(aka "Dalkomhan insaeng" )


directed by Ji-woon Kim
South Korea 2005


It was easy to be impressed by Ji-woon Kim’s previous feature, “A Tale of Two Sisters”, as it was an intelligent, haunting and beautifully crafted horror film. However, after watching “A Bittersweet Life”, my expectations were not only met, but exceeded, as it is one of the most impressive Korean films I’ve seen in recent years.

Sunwoo is the right hand of a major gangster, functioning as a hotel manager. One day his boss, Kang, asks him to look into, if his girlfriend is seeing another man. Discovering she is, Sunwoo is about to kill them both, but suddenly decides to solve the problem differently. When Kang learns about this, he orders Sunwoo killed.

A seminal gangster film, the core of “A Bittersweet Life” is universal in narrative and structure. It could have been made by Suzuki, it could have been made by Mann, it could have been made by Hodges. The story can be transposed into any period or country, and still maintain its strength and motives.

The two classical elements to this story is first, that Sunwoo makes one mistake, which leads to his “downfall”, here to show mercy, the second to, as an abstraction, to rise from the dead and to take revenge. Kim twists the motif so that Sunwoo is wronged in a way only killing everyone can revenge. While he did make a mistake, it was a decision of the heart, which could be forgiven and could have worked out, if not Kang also made a decision of the heart, namely to kill Sunwoo, because he himself was sick of jealousy and felt betrayed. Creating this revenge motif, the actions of Sunwoo are similar to for instance Michael Kohlhaas by Kleist. Comparing the revenge motifs to the films of Park, the revenge is here single-minded and next to nihilistic.

What further elevates this film is Kim’s mise-en-scene. The world of Sunwoo is geometrical and perfect. Clean lines, white shirts, defined architecture and decoration. It is a world of order. Opposite to this, the world after the downfall is gritty. The spotless world is replaced with industrial settings, rain, mud and back alleys. Here the film resembles the work of especially Michael Mann, who also sets up a perfect world to camouflage the less perfect world of being a gangster.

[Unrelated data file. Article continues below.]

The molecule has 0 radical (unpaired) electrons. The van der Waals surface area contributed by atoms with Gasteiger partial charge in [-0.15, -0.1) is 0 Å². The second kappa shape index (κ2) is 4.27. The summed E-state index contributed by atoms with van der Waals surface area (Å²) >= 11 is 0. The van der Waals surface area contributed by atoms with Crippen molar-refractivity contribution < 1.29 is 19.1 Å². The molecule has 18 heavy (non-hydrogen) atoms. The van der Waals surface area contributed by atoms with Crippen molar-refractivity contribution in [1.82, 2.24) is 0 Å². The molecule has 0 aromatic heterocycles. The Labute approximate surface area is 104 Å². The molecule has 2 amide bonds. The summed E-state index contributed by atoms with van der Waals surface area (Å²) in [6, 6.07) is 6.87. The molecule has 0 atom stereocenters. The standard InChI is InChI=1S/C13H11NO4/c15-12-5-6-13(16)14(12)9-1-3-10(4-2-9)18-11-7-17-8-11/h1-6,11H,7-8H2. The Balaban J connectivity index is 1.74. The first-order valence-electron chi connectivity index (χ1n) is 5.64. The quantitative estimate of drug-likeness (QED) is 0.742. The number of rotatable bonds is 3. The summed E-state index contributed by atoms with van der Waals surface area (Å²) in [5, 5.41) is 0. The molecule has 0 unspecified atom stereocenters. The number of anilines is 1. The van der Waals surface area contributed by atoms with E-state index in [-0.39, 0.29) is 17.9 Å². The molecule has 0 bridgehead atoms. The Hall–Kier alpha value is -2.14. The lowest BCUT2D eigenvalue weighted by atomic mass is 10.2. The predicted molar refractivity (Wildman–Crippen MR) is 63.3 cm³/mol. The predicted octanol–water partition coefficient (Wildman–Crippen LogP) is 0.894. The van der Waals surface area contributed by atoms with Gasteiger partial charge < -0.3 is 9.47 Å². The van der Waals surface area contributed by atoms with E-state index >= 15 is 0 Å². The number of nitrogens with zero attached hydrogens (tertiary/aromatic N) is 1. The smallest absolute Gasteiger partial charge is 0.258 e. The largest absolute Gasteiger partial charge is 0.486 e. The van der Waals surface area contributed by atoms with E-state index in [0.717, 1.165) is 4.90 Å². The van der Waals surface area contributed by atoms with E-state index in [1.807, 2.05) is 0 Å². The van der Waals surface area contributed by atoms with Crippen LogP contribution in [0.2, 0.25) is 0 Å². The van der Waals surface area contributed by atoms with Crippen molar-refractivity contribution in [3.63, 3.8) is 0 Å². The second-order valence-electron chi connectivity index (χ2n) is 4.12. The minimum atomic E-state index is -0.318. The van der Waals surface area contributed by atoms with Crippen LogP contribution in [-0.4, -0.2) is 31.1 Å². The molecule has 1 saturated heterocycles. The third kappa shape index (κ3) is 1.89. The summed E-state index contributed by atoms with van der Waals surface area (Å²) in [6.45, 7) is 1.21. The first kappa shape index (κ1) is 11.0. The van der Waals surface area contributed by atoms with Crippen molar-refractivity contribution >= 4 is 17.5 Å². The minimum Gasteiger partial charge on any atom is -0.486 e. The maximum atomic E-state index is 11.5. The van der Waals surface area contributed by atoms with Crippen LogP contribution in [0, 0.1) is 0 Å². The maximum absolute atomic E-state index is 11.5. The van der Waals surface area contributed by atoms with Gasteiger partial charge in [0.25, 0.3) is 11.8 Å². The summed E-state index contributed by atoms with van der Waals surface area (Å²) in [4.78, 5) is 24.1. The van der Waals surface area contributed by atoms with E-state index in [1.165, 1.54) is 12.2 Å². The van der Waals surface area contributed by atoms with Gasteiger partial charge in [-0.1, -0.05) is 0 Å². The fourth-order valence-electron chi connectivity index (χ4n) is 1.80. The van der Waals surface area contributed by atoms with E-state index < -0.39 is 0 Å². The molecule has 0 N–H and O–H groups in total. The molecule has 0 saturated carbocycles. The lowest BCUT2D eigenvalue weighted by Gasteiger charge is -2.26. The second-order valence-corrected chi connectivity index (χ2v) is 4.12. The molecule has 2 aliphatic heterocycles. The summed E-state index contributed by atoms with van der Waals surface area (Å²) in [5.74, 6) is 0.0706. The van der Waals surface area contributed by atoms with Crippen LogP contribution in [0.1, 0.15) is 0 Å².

A Bittersweet Life” is a gangster film worth comparing to “Point Blank”, “Get Carter” and “Thief”. The cinematography is breathtaking, the violence is beautifully choreographed and very brutal, the use of the genre extremely intelligent. Kim shows not only insight into the genre, but a love to it, by paying homages to Suzuki, Woo, Hitchcock, Melville, De Palma, Mann and Hodges, to name a few. “A Bittersweet Life” is a classic.

Henrik Sylow


Theatrical Release: April 1st, 2005

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DVD Review: Tartan - Region 0 - PAL

Big thanks to Henrik Sylow for the Review!

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Region 0 - PAL

Runtime 1:53:57 (4% PAL speedup)

2.35:1 Original Aspect Ratio

16X9 enhanced
Average Bitrate: 6.11 mb/s
PAL 720x576 25.00 f/s

NOTE: The Vertical axis represents the bits transferred per second. The Horizontal is the time in minutes.


Audio 2.0 Dolby Digital Korean, 5.1 Dolby Digital Korean, DTS Korean
Subtitles English, None
Features Release Information:
Studio: Tartan

Aspect Ratio:
Widescreen anamorphic - 2.35:1

Edition Details:
• Cast and Crew interviews (21:25 / 4:3)
• A Bittersweet Life in Cannes (7:43 / 4:3)
• Originale Theatrical Trailer (2:04 / 4:3)
• Tartan Trailer Reel

DVD Release Date: April 24, 2006
Keep Case

Chapters 16



Comments A flawless transfer. While zooming in to 400%, some colours tend to blend, this is not recognizable at regular viewing. No visible artefacts, strong colours, deep blacks, rich details. Just beautiful to watch.

The sound comes in standard three formats, and its superb. Great separation, deep sub, crystal clarity, and excellent use of rears and surround in general.

The additional material consists first of an interview section, where apart from some backslapping, Woon offers a little insight to the film. Following is a section about the film at Cannes, and the theatrical trailer.

 - Henrik Sylow



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